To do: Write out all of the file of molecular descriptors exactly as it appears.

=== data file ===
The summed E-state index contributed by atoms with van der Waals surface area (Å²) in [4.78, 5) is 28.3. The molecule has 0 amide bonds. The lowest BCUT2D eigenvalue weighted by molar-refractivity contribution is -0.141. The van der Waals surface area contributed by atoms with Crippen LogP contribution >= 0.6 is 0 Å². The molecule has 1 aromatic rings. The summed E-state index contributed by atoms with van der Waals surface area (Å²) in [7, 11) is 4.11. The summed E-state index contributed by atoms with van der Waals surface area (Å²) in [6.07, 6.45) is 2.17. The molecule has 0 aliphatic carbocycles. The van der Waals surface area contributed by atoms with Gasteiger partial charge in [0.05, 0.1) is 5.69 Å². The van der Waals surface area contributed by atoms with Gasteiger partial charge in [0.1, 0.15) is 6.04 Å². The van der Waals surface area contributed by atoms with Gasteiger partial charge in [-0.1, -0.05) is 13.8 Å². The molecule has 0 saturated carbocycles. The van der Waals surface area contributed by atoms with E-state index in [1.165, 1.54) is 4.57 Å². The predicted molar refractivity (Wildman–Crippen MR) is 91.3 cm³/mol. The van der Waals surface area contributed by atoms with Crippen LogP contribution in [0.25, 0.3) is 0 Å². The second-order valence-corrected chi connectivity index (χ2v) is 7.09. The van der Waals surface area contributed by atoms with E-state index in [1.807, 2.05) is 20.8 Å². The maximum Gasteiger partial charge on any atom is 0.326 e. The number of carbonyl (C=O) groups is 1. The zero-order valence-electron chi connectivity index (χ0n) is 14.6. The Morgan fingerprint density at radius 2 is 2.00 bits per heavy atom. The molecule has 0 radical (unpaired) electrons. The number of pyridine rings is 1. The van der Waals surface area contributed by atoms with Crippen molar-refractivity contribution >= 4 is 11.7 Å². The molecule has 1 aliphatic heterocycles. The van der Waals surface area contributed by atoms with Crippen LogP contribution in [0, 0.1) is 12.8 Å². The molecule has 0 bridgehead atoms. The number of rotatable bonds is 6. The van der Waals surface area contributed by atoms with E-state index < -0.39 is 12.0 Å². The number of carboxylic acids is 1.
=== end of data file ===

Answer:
The summed E-state index contributed by atoms with van der Waals surface area (Å²) in [4.78, 5) is 28.3. The molecule has 0 amide bonds. The lowest BCUT2D eigenvalue weighted by molar-refractivity contribution is -0.141. The van der Waals surface area contributed by atoms with Crippen LogP contribution >= 0.6 is 0 Å². The molecule has 1 aromatic rings. The summed E-state index contributed by atoms with van der Waals surface area (Å²) in [7, 11) is 4.11. The summed E-state index contributed by atoms with van der Waals surface area (Å²) in [6.07, 6.45) is 2.17. The molecule has 0 aliphatic carbocycles. The van der Waals surface area contributed by atoms with Gasteiger partial charge in [0.05, 0.1) is 5.69 Å². The van der Waals surface area contributed by atoms with Gasteiger partial charge in [0.1, 0.15) is 6.04 Å². The van der Waals surface area contributed by atoms with Gasteiger partial charge in [-0.1, -0.05) is 13.8 Å². The molecule has 0 saturated carbocycles. The van der Waals surface area contributed by atoms with E-state index in [1.165, 1.54) is 4.57 Å². The predicted molar refractivity (Wildman–Crippen MR) is 91.3 cm³/mol. The van der Waals surface area contributed by atoms with Crippen LogP contribution in [0.25, 0.3) is 0 Å². The second-order valence-corrected chi connectivity index (χ2v) is 7.09. The van der Waals surface area contributed by atoms with E-state index in [1.807, 2.05) is 20.8 Å². The maximum Gasteiger partial charge on any atom is 0.326 e. The number of carbonyl (C=O) groups is 1. The zero-order valence-electron chi connectivity index (χ0n) is 14.6. The Morgan fingerprint density at radius 2 is 2.00 bits per heavy atom. The molecule has 0 radical (unpaired) electrons. The number of pyridine rings is 1. The van der Waals surface area contributed by atoms with Crippen molar-refractivity contribution >= 4 is 11.7 Å². The molecule has 1 aliphatic heterocycles. The van der Waals surface area contributed by atoms with Crippen LogP contribution in [0, 0.1) is 12.8 Å². The molecule has 0 bridgehead atoms. The number of rotatable bonds is 6. The van der Waals surface area contributed by atoms with E-state index < -0.39 is 12.0 Å². The number of carboxylic acids is 1.